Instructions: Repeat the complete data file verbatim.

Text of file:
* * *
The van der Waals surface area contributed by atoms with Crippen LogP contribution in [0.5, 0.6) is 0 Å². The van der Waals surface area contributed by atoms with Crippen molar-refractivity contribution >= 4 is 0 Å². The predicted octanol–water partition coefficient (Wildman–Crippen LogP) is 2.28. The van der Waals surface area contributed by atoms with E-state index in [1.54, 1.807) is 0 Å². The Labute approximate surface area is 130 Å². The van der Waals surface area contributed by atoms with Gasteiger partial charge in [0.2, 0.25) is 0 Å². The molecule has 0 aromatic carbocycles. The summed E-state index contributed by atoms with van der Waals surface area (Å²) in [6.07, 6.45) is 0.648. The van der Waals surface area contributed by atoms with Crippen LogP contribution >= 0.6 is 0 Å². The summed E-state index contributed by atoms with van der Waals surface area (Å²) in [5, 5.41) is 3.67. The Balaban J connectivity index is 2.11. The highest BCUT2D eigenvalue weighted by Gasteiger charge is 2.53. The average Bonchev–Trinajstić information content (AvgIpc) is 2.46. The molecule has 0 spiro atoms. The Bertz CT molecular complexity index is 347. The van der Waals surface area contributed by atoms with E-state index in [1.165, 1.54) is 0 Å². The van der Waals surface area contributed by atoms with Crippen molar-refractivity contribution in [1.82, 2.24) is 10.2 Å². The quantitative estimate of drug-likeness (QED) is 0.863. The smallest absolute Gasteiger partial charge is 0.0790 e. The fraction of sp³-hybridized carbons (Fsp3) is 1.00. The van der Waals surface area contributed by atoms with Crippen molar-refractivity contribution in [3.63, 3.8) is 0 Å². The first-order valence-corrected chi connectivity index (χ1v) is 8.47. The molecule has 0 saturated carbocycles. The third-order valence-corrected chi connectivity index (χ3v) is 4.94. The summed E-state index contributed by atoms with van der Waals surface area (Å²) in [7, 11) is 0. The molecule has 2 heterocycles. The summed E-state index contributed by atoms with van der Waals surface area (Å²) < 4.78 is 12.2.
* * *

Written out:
The van der Waals surface area contributed by atoms with Crippen LogP contribution in [0.5, 0.6) is 0 Å². The van der Waals surface area contributed by atoms with Crippen molar-refractivity contribution >= 4 is 0 Å². The predicted octanol–water partition coefficient (Wildman–Crippen LogP) is 2.28. The van der Waals surface area contributed by atoms with E-state index in [1.54, 1.807) is 0 Å². The Labute approximate surface area is 130 Å². The van der Waals surface area contributed by atoms with Gasteiger partial charge in [0.2, 0.25) is 0 Å². The molecule has 0 aromatic carbocycles. The summed E-state index contributed by atoms with van der Waals surface area (Å²) in [6.07, 6.45) is 0.648. The van der Waals surface area contributed by atoms with Crippen LogP contribution >= 0.6 is 0 Å². The summed E-state index contributed by atoms with van der Waals surface area (Å²) in [5, 5.41) is 3.67. The Balaban J connectivity index is 2.11. The highest BCUT2D eigenvalue weighted by Gasteiger charge is 2.53. The average Bonchev–Trinajstić information content (AvgIpc) is 2.46. The molecule has 0 spiro atoms. The Bertz CT molecular complexity index is 347. The van der Waals surface area contributed by atoms with E-state index in [1.165, 1.54) is 0 Å². The van der Waals surface area contributed by atoms with Crippen molar-refractivity contribution in [1.82, 2.24) is 10.2 Å². The quantitative estimate of drug-likeness (QED) is 0.863. The smallest absolute Gasteiger partial charge is 0.0790 e. The fraction of sp³-hybridized carbons (Fsp3) is 1.00. The van der Waals surface area contributed by atoms with Crippen molar-refractivity contribution in [3.63, 3.8) is 0 Å². The first-order valence-corrected chi connectivity index (χ1v) is 8.47. The molecule has 0 saturated carbocycles. The third-order valence-corrected chi connectivity index (χ3v) is 4.94. The summed E-state index contributed by atoms with van der Waals surface area (Å²) in [7, 11) is 0. The molecule has 2 heterocycles. The summed E-state index contributed by atoms with van der Waals surface area (Å²) < 4.78 is 12.2.